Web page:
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trees

'Trump Forest' on its way to sucking up America's extra emissions

People around the world have pledged to plant 250,000 trees to counter the US President's "disgraceful" decision to pull out of the Paris climate agreement. You, too, can plant a tree to counter Trump!

Lauched just five months ago, a project started by two New Zealand climate campaigners to plant trees in a bid counter US President Donald Trump's climate policy has already attracted 250,000 pledges.

Trump Forest takes pledges from people to either plant trees in their area, or pay for trees to be planted in other countries. The idea is that the trees, which act as carbon sinks, could suck up the extra emissions generated by Trump's decision to pull the US out of the Paris climate agreement and cancel the Obama administration's Clean Power Plan.

It is estimated that Trump's decision will result in 650 more megatonnes of carbon than would have been generated had Trump kept Obama's emissions reduction promise.

"The area we'd need to cover with forest is about one-third the size of Germany - 100,000 square kilometers," says Dan Price, a co-founder of the project. "But if we split the load across all the countries in the world, it's only a very small corner of each country that would need to be covered by Trump Forest."

March For Science Washington, D.C. (picture alliance/ZUMAPRESS/A. Edelman)

Many have felt powerless in the face of Trump's climate decision

So far, most of the project's trees are being planted in Madagascar, with people across the world paying to plant them via a donate button on the web site. Mangrove trees are being planted because they are very efficient at absorbing carbon dioxide.

Donations are also going toward planting trees in Haiti, Ethiopia and Nepal.

Global frustration

Adrien Taylor, the project's other co-founder, says the massive response is down to a global feeling of powerlessness. It is the same reason the two New Zealanders launched the project.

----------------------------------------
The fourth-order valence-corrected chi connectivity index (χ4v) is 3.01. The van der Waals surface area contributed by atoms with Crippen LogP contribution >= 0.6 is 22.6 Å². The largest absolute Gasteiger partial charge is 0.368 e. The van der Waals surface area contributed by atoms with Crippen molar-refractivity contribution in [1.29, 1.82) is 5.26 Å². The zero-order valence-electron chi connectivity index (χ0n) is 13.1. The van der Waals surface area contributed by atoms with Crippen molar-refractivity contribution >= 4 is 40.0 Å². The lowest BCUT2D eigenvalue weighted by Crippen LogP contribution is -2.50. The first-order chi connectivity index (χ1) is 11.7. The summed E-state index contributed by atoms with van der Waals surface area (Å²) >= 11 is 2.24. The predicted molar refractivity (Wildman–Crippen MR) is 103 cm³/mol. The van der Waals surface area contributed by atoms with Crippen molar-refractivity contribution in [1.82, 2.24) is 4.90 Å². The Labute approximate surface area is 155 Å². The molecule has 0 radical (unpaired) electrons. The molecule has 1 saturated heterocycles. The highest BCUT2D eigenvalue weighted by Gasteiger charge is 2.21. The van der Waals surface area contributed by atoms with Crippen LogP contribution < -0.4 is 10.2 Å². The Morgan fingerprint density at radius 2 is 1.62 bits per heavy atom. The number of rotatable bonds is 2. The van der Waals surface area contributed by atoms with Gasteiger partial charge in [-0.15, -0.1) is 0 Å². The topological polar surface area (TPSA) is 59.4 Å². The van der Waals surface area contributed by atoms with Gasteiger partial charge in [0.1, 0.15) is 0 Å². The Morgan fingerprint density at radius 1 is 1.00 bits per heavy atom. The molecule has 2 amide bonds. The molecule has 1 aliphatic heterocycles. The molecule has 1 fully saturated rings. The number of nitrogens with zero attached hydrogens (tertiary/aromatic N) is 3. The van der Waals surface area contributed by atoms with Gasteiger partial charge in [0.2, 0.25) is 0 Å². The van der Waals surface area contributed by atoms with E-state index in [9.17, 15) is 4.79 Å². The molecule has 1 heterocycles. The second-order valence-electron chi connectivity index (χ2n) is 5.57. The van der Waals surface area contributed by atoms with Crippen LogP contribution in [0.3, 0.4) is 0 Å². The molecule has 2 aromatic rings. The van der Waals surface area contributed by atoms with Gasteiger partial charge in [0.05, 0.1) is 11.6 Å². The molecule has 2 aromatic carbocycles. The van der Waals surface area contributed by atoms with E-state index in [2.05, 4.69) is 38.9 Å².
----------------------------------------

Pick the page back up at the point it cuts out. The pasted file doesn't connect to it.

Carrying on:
Listen to audio 05:49

Living Planet: Trees in honor of Trump

"We live at the bottom of the world, in a faraway corner, and we felt extremely frustrated when the world's most powerful person doesn't believe in simple, commonly understood science," he told DW. "We knew that there would be other people around the world who felt frustrated as well, so we wanted to empower them to take not only a symbolic stance, but also a practical one."

Price says it's not an impossible dream for enough trees to be planted to counteract the Trump effect heating the planet. More importantly, the forests can at least slow down the effects of climate change.

"50 million trees were planted in a day in India earlier this year, and one billion trees were planted in Pakistan recently - this is achievable," he says. "We need to plant 10 billion trees. If everyone chips in and puts in the effort, it's absolutely achievable."

"It's the rate of climate change that's so important," he adds. "A lot of people see planting trees as a hippie move, but it has a measurable physical effect on the atmosphere that will slow down the rate of climate change."

Kenia Affenbrotbaum in Sisal-Agaven-Plantage (picture-alliance/Wildlife/M. Boulton)

Trees act as "carbon sinks," sucking carbon out of the atmosphere and reducing global warming

Stoking his ego

Next, the two campaigners say they will push for companies and US state governments to fund the tree-planting, as they can make the most difference. Given that many US states have condemned Trump's decision and vowed to make up for the loss of climate policy at federal level, they may be amenable to the idea.

But some have criticized the project's name, saying that calling it "Trump Forest" only stokes the president's ego.

Taylor says if the name of the project can grab the president's attention, that's a good thing. "We haven't reached out to Trump or the [US Environmental Protection Agency], but we'd love to have them reach out," he says.

"Our phone lines are open, we'd even love for Trump to contact us. He could contact us to reimburse all the people who have donated their hard-earned cash. Because it's not really our job to be doing this, it's his job as the world's most powerful man. It's really a disgrace."

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